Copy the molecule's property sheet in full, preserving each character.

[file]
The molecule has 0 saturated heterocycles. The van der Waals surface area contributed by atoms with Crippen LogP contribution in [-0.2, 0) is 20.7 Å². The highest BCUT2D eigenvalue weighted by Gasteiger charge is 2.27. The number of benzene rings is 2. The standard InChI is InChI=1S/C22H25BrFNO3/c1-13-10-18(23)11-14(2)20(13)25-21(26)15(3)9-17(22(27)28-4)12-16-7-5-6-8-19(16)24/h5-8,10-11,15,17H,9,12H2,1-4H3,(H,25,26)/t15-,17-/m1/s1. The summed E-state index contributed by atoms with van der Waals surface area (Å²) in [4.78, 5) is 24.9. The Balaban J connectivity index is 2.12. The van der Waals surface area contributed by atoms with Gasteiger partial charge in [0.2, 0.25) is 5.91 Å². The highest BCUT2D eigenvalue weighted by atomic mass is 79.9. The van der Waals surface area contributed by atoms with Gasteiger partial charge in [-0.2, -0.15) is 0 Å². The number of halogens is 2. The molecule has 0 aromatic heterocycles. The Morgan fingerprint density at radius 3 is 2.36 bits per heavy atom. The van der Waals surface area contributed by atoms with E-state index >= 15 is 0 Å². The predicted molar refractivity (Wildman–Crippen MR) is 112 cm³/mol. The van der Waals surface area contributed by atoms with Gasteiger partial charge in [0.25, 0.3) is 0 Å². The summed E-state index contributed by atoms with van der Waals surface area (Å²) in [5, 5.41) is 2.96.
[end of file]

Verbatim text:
The molecule has 0 saturated heterocycles. The van der Waals surface area contributed by atoms with Crippen LogP contribution in [-0.2, 0) is 20.7 Å². The highest BCUT2D eigenvalue weighted by Gasteiger charge is 2.27. The number of benzene rings is 2. The standard InChI is InChI=1S/C22H25BrFNO3/c1-13-10-18(23)11-14(2)20(13)25-21(26)15(3)9-17(22(27)28-4)12-16-7-5-6-8-19(16)24/h5-8,10-11,15,17H,9,12H2,1-4H3,(H,25,26)/t15-,17-/m1/s1. The summed E-state index contributed by atoms with van der Waals surface area (Å²) in [4.78, 5) is 24.9. The Balaban J connectivity index is 2.12. The van der Waals surface area contributed by atoms with Gasteiger partial charge in [0.2, 0.25) is 5.91 Å². The highest BCUT2D eigenvalue weighted by atomic mass is 79.9. The van der Waals surface area contributed by atoms with Gasteiger partial charge in [-0.2, -0.15) is 0 Å². The number of halogens is 2. The molecule has 0 aromatic heterocycles. The Morgan fingerprint density at radius 3 is 2.36 bits per heavy atom. The van der Waals surface area contributed by atoms with E-state index >= 15 is 0 Å². The predicted molar refractivity (Wildman–Crippen MR) is 112 cm³/mol. The van der Waals surface area contributed by atoms with Gasteiger partial charge in [0.25, 0.3) is 0 Å². The summed E-state index contributed by atoms with van der Waals surface area (Å²) in [5, 5.41) is 2.96.